We spent most of the next day exploring the city with our cameras, and went back to the hostel to make dinner. After dinner, we were sitting in the lounge area just minding our own business, when 2 Russian guys walked in carrying loads of food and a bottle of Vodka (it was meant to be a ‘dry’ hostel), and were rather loud. We were watching them a bit as they looked quite interesting, and it was then that they said to us “vodka?”, we replied, no but thank you. They went away and came back again about 10 mins later, by which time I had downloaded the Russian dictionary on Google Translate, and had managed to say to them “we are English and cannot hold our drink!”. That apparently was a rubbish excuse as after much noise and gesticulation, they fetched 2 more chairs, 2 more glasses of vodka and 2 more plates full of their food, and beckoned us over to the table to sit with them. Their names were Shamurad and Sergey (except Sergey was shortened from something far longer and more complicated that we couldn’t pronounce) and they were lovely. We spent the night chatting to them via google translate, with me drinking very small sips so that my glass didn’t get topped up too much (although I think they cottoned on to this) as I’m really not a fan of vodka. You can filter it 5 times, but it will still be vodka. After a while, the receptionist at the hostel came in to tell us we were being too loud (an Italian chappy had complained about us), and then realised that there was vodka. I think things got a bit more difficult after that (they were all conversing in Russian which we didn’t understand) as Shamurad was a little drunk (the bottle of vodka was empty by this point) and I think he was rude to the receptionist, and I got the impression Sergey was trying to get Shamurad to shut up! We were also joined by a lovely Russian lady by that point, who was translating a bit for us, so we were able to know what was being said, and we were also talking to her about our travels. We gave her our details and offered her somewhere to stay if she ends up where we are (wherever that is!) We also swapped details with Shamurad, who saved us on his phone as “Suzanne my English friend”. Afterwards Shamurad kept saying “this is Russia!” i.e don’t be daft and think that people won’t drink vodka! It was a fun night even so, and we went to bed soon after that.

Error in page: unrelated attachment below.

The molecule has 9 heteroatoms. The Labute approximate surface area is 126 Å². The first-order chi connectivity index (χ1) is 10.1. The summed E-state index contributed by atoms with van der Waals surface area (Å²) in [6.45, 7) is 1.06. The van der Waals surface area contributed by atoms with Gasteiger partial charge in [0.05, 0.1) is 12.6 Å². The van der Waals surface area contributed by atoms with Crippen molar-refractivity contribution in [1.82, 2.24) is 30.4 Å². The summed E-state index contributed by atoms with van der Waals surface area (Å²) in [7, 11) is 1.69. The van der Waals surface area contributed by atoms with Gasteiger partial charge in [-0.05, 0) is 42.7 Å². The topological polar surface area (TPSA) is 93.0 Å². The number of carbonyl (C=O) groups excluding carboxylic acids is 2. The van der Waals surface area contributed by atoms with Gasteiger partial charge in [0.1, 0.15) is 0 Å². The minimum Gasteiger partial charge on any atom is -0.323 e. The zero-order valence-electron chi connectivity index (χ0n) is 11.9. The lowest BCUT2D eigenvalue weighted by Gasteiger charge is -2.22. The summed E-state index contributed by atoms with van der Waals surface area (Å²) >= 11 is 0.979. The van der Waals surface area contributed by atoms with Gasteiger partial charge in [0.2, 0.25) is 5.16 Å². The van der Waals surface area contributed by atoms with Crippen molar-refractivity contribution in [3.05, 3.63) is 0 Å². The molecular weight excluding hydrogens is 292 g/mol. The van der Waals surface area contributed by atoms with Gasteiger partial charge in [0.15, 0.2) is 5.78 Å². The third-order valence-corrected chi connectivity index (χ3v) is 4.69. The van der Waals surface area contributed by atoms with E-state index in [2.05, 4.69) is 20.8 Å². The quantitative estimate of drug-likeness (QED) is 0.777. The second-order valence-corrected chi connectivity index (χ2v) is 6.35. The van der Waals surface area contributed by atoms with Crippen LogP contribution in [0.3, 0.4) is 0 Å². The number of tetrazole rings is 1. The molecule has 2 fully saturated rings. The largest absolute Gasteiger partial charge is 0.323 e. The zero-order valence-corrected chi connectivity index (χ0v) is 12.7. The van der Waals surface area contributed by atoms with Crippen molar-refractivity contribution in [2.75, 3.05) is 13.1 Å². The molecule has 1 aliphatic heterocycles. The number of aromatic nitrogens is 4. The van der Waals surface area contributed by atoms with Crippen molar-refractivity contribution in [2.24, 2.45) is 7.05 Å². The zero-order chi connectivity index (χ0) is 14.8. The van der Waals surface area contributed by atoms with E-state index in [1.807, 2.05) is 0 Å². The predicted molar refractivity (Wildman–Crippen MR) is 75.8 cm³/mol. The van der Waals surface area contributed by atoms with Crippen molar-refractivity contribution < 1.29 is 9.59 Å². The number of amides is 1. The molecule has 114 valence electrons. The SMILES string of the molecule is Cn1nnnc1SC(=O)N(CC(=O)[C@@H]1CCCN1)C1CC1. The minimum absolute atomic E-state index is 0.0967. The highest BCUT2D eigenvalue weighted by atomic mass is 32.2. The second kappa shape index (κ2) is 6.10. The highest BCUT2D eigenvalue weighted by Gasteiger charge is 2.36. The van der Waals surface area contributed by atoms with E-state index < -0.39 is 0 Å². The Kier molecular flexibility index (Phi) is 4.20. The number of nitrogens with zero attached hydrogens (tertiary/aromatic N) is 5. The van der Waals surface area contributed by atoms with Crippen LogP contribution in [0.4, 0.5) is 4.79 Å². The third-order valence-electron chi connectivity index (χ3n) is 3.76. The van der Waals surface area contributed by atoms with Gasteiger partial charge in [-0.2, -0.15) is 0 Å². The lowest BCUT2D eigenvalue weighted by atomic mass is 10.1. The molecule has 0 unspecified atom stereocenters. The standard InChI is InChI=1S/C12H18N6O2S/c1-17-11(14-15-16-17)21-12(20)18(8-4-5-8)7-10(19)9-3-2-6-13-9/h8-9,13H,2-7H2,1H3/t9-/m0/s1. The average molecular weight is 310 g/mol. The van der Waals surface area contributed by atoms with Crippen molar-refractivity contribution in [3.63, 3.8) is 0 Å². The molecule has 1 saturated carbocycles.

We left the hostel the next day as we were catching the overnight boat back to Helsinki again, and after saying goodbye to everyone, we headed out to do some more exploring. I did really like St. Petersburg; it has some really fantastic buildings, but also some really run down ones, plus they are doing a lot of construction, so I’m sure it will be very different in a few years time. It was very busy (it has 5 million people in it) both in terms of people and cars, a little bit dirty, but well worth a visit as it was really interesting!

On Monday morning we got up early as I was worried about making it to the next ferry at 13:30 to Tallinn, if getting off the boat involved Chinese people again. Luckily after we had brekky, we found ourselves first in the queue to get through customs, which was a lot easier this time, and then we made our way through Helsinki to the campsite to pick up our bikes. It was so nice getting back to Helsinki after being in St. Petersburg, and really brought home how clean, ordered and functional the place is, plus how few people there are. We made it back to the campsite and loaded the bikes. Roger’s bike then had a problem starting and didn’t have any power. It turned out the battery was shot, but we didn’t know this until we had them serviced in Tallinn. After a while the battery seemed fine, so we got on our way. Me being neurotic about timing, wanted to get to the ferry port asap instead of popping to the supermarket en-route for food, as I was sure they’d have a canteen on board. We ended up getting to the ferry port 2 hours early, and starving, so my bad! We waited a long time to get on the ferry and then as soon as we got on we went to the all you can eat buffet for €27 each, which I paid for to say sorry to Rog for missing our lunch. This was a lovely buffet (salmon, prawns etc) and not at all crowded as it was so expensive. After this, we got the bikes ready in record time and arrived in Tallinn in the rain and horrible traffic. Not the best start! We found the garage which was recommended by people on ADVRider after about 20 mins of riding, and they agreed to interrupt their schedule for us (so thank you very much!) We left our bikes with them and found a nearby hostel and went to get food from the local supermarket for dinner (beer, bread, cheese and cheesy balls) and then went to sleep as we were exhausted!

Our marvellous dinner!